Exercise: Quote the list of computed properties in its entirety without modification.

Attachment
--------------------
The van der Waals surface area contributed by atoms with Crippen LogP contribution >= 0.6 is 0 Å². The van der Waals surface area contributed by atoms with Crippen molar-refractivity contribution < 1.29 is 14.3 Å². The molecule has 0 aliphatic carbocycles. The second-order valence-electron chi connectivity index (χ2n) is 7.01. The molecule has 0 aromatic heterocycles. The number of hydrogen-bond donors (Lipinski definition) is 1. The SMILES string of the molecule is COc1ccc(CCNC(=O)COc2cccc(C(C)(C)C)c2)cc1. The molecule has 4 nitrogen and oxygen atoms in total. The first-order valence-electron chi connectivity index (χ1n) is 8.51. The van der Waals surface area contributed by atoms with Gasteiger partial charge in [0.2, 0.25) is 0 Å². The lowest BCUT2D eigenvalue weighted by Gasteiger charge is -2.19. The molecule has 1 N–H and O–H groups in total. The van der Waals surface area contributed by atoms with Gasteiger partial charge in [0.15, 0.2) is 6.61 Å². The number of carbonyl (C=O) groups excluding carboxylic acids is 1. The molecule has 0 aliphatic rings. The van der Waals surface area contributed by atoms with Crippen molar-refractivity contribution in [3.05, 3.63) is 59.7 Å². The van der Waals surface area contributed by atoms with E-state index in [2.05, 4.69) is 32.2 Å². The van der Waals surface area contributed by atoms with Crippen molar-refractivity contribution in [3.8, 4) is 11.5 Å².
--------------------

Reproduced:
The van der Waals surface area contributed by atoms with Crippen LogP contribution >= 0.6 is 0 Å². The van der Waals surface area contributed by atoms with Crippen molar-refractivity contribution < 1.29 is 14.3 Å². The molecule has 0 aliphatic carbocycles. The second-order valence-electron chi connectivity index (χ2n) is 7.01. The molecule has 0 aromatic heterocycles. The number of hydrogen-bond donors (Lipinski definition) is 1. The SMILES string of the molecule is COc1ccc(CCNC(=O)COc2cccc(C(C)(C)C)c2)cc1. The molecule has 4 nitrogen and oxygen atoms in total. The first-order valence-electron chi connectivity index (χ1n) is 8.51. The van der Waals surface area contributed by atoms with Gasteiger partial charge in [0.2, 0.25) is 0 Å². The lowest BCUT2D eigenvalue weighted by Gasteiger charge is -2.19. The molecule has 1 N–H and O–H groups in total. The van der Waals surface area contributed by atoms with Gasteiger partial charge in [0.15, 0.2) is 6.61 Å². The number of carbonyl (C=O) groups excluding carboxylic acids is 1. The molecule has 0 aliphatic rings. The van der Waals surface area contributed by atoms with Crippen molar-refractivity contribution in [3.05, 3.63) is 59.7 Å². The van der Waals surface area contributed by atoms with E-state index in [2.05, 4.69) is 32.2 Å². The van der Waals surface area contributed by atoms with Crippen molar-refractivity contribution in [3.8, 4) is 11.5 Å².